This is going to be an exceptional feast for them due to all the best conditions…if the drought holds off!
    Thanks Tipper, sorry I took so much space!

  • Reply
    Ann Applegarth
    May 25, 2017 at 12:18 pm

    Here in New Mexico, we have squash bugs that suck the vines until they wilt and die. Years ago,
    when I had a vegetable garden, I decided to pay the neighborhood boys a penny apiece for every
    squash bug they picked off and presented to me. Well, that didn’t last long — I was broke before noon!
    Then I read in some natural gardening article that getting rid of squash bugs was easy — just pick off enough to make a cupful. Then add that cup of bugs to a quart of water in a blender and zap it.
    Sprinkle the vines generously with the mixture, and that will be the end of the problem. So I tried it,
    but before the mixture had blended even a few seconds, I was gagging. It looked disgusting. It smelled disgusting. It WAS disgusting. But I sprinkled my squash vines and washed my blender about 7 times and waited. Sure enough, a couple of days later, the vines were once again covered with squash bugs.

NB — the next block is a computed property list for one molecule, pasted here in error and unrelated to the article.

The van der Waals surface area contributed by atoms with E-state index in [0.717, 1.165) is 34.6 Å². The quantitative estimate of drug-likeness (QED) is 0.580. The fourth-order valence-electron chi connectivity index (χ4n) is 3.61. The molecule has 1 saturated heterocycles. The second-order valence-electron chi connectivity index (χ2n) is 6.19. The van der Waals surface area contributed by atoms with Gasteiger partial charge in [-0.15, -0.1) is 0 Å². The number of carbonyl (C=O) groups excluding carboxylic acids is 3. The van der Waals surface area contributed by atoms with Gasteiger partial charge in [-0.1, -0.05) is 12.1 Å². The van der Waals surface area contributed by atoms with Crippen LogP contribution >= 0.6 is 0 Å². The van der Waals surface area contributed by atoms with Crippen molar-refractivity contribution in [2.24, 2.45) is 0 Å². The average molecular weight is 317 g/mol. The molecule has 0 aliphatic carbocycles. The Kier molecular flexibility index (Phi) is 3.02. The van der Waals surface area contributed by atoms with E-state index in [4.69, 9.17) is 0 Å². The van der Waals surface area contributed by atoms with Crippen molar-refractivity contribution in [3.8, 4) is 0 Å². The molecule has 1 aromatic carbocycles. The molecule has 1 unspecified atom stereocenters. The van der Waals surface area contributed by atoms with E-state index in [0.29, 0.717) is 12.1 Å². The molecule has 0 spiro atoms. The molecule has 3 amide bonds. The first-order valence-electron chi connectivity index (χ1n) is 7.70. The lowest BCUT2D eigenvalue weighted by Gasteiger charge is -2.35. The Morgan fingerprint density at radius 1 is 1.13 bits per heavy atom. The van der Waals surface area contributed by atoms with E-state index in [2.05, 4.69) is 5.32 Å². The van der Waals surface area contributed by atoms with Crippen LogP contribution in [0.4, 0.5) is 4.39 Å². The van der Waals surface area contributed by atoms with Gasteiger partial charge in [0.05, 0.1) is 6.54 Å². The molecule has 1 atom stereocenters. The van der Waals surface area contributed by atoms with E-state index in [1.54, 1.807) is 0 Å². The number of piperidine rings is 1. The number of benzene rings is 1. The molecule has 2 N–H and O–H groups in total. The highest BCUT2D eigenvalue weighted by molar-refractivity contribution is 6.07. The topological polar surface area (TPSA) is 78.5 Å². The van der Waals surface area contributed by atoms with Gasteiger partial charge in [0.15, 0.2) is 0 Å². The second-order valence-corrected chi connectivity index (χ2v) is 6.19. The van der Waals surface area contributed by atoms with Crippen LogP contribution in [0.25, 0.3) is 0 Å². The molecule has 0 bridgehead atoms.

• Reply
    May 25, 2017 at 11:16 am

    I’ve not had a garden the last couple of years, but when I did, I used that Sevin dust when my White Runners just broke thru the ground, mostly because of those pesky Rabbits. If I had potatoes, I’d have lots of them ole stripped Colorado Tater Bugs. Those boogers will flat eat all the leaves off if you don’t do something fast. I never had any trouble with bugs on Squash or Corn but I’ve dround many a bug in a solution of dish liquid and water. I’d pour ’em in the creek and watch the fish have a time. …Ken

  • Reply
    Ed Ammons
    May 25, 2017 at 10:36 am